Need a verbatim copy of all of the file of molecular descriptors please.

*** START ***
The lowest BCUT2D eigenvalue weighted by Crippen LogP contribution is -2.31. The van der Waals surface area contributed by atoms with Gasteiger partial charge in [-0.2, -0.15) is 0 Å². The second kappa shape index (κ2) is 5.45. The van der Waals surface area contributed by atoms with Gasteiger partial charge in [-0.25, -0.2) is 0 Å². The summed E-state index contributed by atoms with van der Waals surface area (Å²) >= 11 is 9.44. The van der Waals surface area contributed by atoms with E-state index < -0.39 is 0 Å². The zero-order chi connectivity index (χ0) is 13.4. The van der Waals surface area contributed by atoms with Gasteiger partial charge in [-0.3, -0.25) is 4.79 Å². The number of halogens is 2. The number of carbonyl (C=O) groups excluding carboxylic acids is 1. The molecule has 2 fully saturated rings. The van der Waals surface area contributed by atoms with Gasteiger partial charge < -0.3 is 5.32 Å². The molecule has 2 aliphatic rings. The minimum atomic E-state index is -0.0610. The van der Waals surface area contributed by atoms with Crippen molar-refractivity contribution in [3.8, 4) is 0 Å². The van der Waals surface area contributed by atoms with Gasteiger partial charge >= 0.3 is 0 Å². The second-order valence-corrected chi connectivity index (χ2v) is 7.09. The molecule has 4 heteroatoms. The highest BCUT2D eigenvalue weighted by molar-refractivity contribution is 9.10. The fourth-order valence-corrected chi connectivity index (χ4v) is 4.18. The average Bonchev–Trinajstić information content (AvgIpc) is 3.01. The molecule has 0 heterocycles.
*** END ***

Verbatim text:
The lowest BCUT2D eigenvalue weighted by Crippen LogP contribution is -2.31. The van der Waals surface area contributed by atoms with Gasteiger partial charge in [-0.2, -0.15) is 0 Å². The second kappa shape index (κ2) is 5.45. The van der Waals surface area contributed by atoms with Gasteiger partial charge in [-0.25, -0.2) is 0 Å². The summed E-state index contributed by atoms with van der Waals surface area (Å²) >= 11 is 9.44. The van der Waals surface area contributed by atoms with E-state index < -0.39 is 0 Å². The zero-order chi connectivity index (χ0) is 13.4. The van der Waals surface area contributed by atoms with Gasteiger partial charge in [-0.3, -0.25) is 4.79 Å². The number of halogens is 2. The number of carbonyl (C=O) groups excluding carboxylic acids is 1. The molecule has 2 fully saturated rings. The van der Waals surface area contributed by atoms with Gasteiger partial charge < -0.3 is 5.32 Å². The molecule has 2 aliphatic rings. The minimum atomic E-state index is -0.0610. The van der Waals surface area contributed by atoms with Crippen molar-refractivity contribution in [3.8, 4) is 0 Å². The van der Waals surface area contributed by atoms with Gasteiger partial charge >= 0.3 is 0 Å². The second-order valence-corrected chi connectivity index (χ2v) is 7.09. The molecule has 4 heteroatoms. The highest BCUT2D eigenvalue weighted by molar-refractivity contribution is 9.10. The fourth-order valence-corrected chi connectivity index (χ4v) is 4.18. The average Bonchev–Trinajstić information content (AvgIpc) is 3.01. The molecule has 0 heterocycles.